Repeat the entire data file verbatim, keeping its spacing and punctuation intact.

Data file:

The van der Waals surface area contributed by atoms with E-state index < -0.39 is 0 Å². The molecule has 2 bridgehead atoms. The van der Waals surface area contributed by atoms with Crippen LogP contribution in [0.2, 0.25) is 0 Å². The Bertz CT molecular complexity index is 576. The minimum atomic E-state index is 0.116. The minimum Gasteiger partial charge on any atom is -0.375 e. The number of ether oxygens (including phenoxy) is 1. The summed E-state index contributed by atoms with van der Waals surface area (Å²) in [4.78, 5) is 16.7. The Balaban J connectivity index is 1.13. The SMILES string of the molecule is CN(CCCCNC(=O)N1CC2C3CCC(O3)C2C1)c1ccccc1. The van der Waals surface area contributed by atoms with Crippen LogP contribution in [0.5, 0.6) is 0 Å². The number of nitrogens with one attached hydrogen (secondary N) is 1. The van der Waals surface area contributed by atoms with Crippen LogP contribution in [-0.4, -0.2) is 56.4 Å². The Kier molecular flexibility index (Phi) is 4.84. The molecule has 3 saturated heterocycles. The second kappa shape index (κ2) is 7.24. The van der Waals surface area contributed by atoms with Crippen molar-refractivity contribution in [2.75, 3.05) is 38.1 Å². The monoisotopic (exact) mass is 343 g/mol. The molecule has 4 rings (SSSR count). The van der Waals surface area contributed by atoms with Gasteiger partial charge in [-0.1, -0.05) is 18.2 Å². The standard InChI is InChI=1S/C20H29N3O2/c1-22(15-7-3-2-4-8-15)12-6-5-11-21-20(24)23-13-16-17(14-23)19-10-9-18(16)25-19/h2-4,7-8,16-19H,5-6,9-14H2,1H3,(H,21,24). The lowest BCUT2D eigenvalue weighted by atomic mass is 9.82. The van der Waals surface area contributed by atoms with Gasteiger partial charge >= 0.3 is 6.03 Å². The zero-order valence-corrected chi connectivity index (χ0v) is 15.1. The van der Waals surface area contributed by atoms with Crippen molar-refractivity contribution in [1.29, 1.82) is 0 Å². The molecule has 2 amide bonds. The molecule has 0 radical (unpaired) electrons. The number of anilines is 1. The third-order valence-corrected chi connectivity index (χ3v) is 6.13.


The van der Waals surface area contributed by atoms with E-state index < -0.39 is 0 Å². The molecule has 2 bridgehead atoms. The van der Waals surface area contributed by atoms with Crippen LogP contribution in [0.2, 0.25) is 0 Å². The Bertz CT molecular complexity index is 576. The minimum atomic E-state index is 0.116. The minimum Gasteiger partial charge on any atom is -0.375 e. The number of ether oxygens (including phenoxy) is 1. The summed E-state index contributed by atoms with van der Waals surface area (Å²) in [4.78, 5) is 16.7. The Balaban J connectivity index is 1.13. The SMILES string of the molecule is CN(CCCCNC(=O)N1CC2C3CCC(O3)C2C1)c1ccccc1. The van der Waals surface area contributed by atoms with Crippen LogP contribution in [0.5, 0.6) is 0 Å². The number of nitrogens with one attached hydrogen (secondary N) is 1. The van der Waals surface area contributed by atoms with Crippen LogP contribution in [-0.4, -0.2) is 56.4 Å². The Kier molecular flexibility index (Phi) is 4.84. The molecule has 3 saturated heterocycles. The second kappa shape index (κ2) is 7.24. The van der Waals surface area contributed by atoms with Crippen molar-refractivity contribution in [2.75, 3.05) is 38.1 Å². The monoisotopic (exact) mass is 343 g/mol. The molecule has 4 rings (SSSR count). The van der Waals surface area contributed by atoms with Gasteiger partial charge in [-0.1, -0.05) is 18.2 Å². The standard InChI is InChI=1S/C20H29N3O2/c1-22(15-7-3-2-4-8-15)12-6-5-11-21-20(24)23-13-16-17(14-23)19-10-9-18(16)25-19/h2-4,7-8,16-19H,5-6,9-14H2,1H3,(H,21,24). The lowest BCUT2D eigenvalue weighted by atomic mass is 9.82. The van der Waals surface area contributed by atoms with Gasteiger partial charge >= 0.3 is 6.03 Å². The zero-order valence-corrected chi connectivity index (χ0v) is 15.1. The van der Waals surface area contributed by atoms with Crippen molar-refractivity contribution in [1.29, 1.82) is 0 Å². The molecule has 2 amide bonds. The molecule has 0 radical (unpaired) electrons. The number of anilines is 1. The third-order valence-corrected chi connectivity index (χ3v) is 6.13.